4. Mesial roots of the maxillary fourth premolar:The straight lateral 45-degree bisecting angle provides a good representation of the mesial roots but they will be superimposed (Figure 10).2,9

If the practitioner wishes to view these roots separately, an additional angle—the tube shift technique—is necessary. The tube head is angled in the horizontal plane, and the mesial roots of the maxillary fourth premolar are split. To perform this technique, position the tube head for a straight lateral image (ie, 45 degrees in the vertical plane). Then rotate it distally or mesially, approximately 30 degrees in the horizontal plane. However, once the roots are split, it is imperative to be able to identify each root (see Identifying Buccal & Palatal Roots).

Since the whole tooth cannot be effectively evaluated with the mesial tube shift technique, it is recommended that the caudal tube shift technique be used, creating a quality image of the entire tooth. If the distal root is imaged well, the palatal root is in the middle.

FIGURE 12. Proper imaging of the maxillary canines: When the image of the maxillary canine is created with the PID positioned directly above the nasal cavity (even with the correct 70-degree vertical angulation), the canine is superimposed over the maxillary first and second premolars (A). To avoid this superimposition, the tube head is rotated approximately 20 degrees laterally (although more is acceptable) (B), which images the canine root over the nasal cavity, consisting of mostly air (C).

FIGURE 12. Proper imaging of the maxillary canines: When the image of the maxillary canine is created with the PID positioned directly above the nasal cavity (even with the correct 70-degree vertical angulation), the canine is superimposed over the maxillary first and second premolars (A). To avoid this superimposition, the tube head is rotated approximately 20 degrees laterally (although more is acceptable) (B), which images the canine root over the nasal cavity, consisting of mostly air (C).

FIGURE 13. Imaging the apices of the mandibular third premolar in cats: The patient is placed in dorsal recumbency and the sensor positioned perpendicular to the teeth and at least back to the first molar; then the PID is positioned for a 45-degree bisecting angle laterally over the target teeth (A) to achieve the resulting image (B). Note: Interference from the caudal mucosa does not allow the sensor to be placed caudally enough to image the first molar; therefore, the standard parallel technique image must also be exposed.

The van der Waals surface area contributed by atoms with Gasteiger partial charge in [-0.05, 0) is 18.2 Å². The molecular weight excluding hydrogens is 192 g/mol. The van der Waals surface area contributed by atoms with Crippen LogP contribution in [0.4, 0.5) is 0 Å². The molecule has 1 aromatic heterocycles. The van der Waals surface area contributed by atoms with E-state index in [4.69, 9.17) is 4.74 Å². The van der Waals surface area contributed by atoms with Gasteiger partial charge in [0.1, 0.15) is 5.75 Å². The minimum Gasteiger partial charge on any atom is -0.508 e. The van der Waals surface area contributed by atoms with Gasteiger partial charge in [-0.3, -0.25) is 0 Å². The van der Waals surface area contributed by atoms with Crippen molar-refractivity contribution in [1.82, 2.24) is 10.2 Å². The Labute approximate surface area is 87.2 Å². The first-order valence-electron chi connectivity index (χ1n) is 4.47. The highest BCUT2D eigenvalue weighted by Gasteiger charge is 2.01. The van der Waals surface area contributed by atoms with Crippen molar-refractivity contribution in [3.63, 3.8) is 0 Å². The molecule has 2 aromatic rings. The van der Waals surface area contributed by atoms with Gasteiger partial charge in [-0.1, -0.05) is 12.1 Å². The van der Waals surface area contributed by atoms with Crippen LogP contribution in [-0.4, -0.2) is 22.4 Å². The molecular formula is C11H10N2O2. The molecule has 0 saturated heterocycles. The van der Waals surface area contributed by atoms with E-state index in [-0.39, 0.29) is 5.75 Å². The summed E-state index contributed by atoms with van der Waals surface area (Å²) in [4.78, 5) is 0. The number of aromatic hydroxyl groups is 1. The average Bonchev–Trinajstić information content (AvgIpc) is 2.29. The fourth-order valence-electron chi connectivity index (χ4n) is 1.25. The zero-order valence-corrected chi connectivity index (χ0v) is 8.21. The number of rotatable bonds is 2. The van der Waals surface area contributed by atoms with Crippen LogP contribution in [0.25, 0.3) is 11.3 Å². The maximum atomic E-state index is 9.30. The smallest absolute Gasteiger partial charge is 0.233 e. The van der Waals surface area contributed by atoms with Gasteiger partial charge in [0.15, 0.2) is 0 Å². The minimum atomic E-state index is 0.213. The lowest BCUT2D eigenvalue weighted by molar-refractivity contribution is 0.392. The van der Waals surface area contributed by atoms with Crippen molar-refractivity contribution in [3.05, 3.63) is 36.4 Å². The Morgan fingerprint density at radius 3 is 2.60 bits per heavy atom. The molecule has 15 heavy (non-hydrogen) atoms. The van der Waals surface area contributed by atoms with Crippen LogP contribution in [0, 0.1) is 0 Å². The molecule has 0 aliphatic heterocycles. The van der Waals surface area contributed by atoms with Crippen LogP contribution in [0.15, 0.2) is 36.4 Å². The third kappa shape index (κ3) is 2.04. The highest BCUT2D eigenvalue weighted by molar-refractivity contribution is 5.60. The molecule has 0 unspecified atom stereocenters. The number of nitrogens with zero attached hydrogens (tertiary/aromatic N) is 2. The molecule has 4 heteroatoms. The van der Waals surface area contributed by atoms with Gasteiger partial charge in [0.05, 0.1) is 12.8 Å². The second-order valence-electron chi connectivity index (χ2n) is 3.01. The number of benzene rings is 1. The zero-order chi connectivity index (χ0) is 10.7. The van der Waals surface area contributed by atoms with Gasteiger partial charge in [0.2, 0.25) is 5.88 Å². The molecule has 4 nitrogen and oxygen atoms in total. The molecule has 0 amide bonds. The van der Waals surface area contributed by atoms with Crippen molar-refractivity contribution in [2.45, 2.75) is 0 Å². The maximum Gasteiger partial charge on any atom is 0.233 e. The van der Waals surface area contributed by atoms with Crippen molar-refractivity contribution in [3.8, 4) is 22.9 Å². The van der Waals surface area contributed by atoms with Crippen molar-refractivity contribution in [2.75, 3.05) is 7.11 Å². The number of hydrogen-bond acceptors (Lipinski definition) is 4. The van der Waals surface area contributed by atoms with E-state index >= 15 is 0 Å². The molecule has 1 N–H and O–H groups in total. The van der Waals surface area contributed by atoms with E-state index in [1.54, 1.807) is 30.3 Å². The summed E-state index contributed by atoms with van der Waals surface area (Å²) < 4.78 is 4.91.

FIGURE 13. Imaging the apices of the mandibular third premolar in cats: The patient is placed in dorsal recumbency and the sensor positioned perpendicular to the teeth and at least back to the first molar; then the PID is positioned for a 45-degree bisecting angle laterally over the target teeth (A) to achieve the resulting image (B). Note: Interference from the caudal mucosa does not allow the sensor to be placed caudally enough to image the first molar; therefore, the standard parallel technique image must also be exposed.

FIGURE 14. Extra-oral technique in cats: The sensor is placed underneath the patient’s head, with the side of the mouth to be imaged against the sensor (away from the PID). The mouth is gently held open with a radiolucent mouth gag (not shown) and the patient rotated approximately 30 degrees past parallel (in the dorsal direction). The PID is positioned to allow the root tips of the side of the mouth closest to the PID to just miss the apices of the target teeth (A). The resulting image (B) allows visualization of the roots without zygomatic arch interference.

FIGURE 14. Extra-oral technique in cats: The sensor is placed underneath the patient’s head, with the side of the mouth to be imaged against the sensor (away from the PID). The mouth is gently held open with a radiolucent mouth gag (not shown) and the patient rotated approximately 30 degrees past parallel (in the dorsal direction). The PID is positioned to allow the root tips of the side of the mouth closest to the PID to just miss the apices of the target teeth (A). The resulting image (B) allows visualization of the roots without zygomatic arch interference.

Identifying Buccal & Palatal Roots

The classic way to determine the buccal from palatal root is to use the same lingual/opposite buccal (SLOB) technique.3,10 The root that is more lingual (or palatal) is imaged in the same direction the tube is shifted, with the buccal root in the opposite direction. Therefore, with a distal tube shift, the palatal root will move caudally compared with the buccal root. With a mesial tube shift, the palatal root moves rostral in relation to the buccal root.

There is, however, a much simpler way to identify the roots. If the tube head has been shifted mesial, the distal root of the fourth premolar is often imaged over the first molar. In this case (Figure 15), the mesiobuccal root is in the middle. When the tube head is shifted distally, the distal root is well visualized, away from the first molar, with the palatal root in the middle (Figure 16).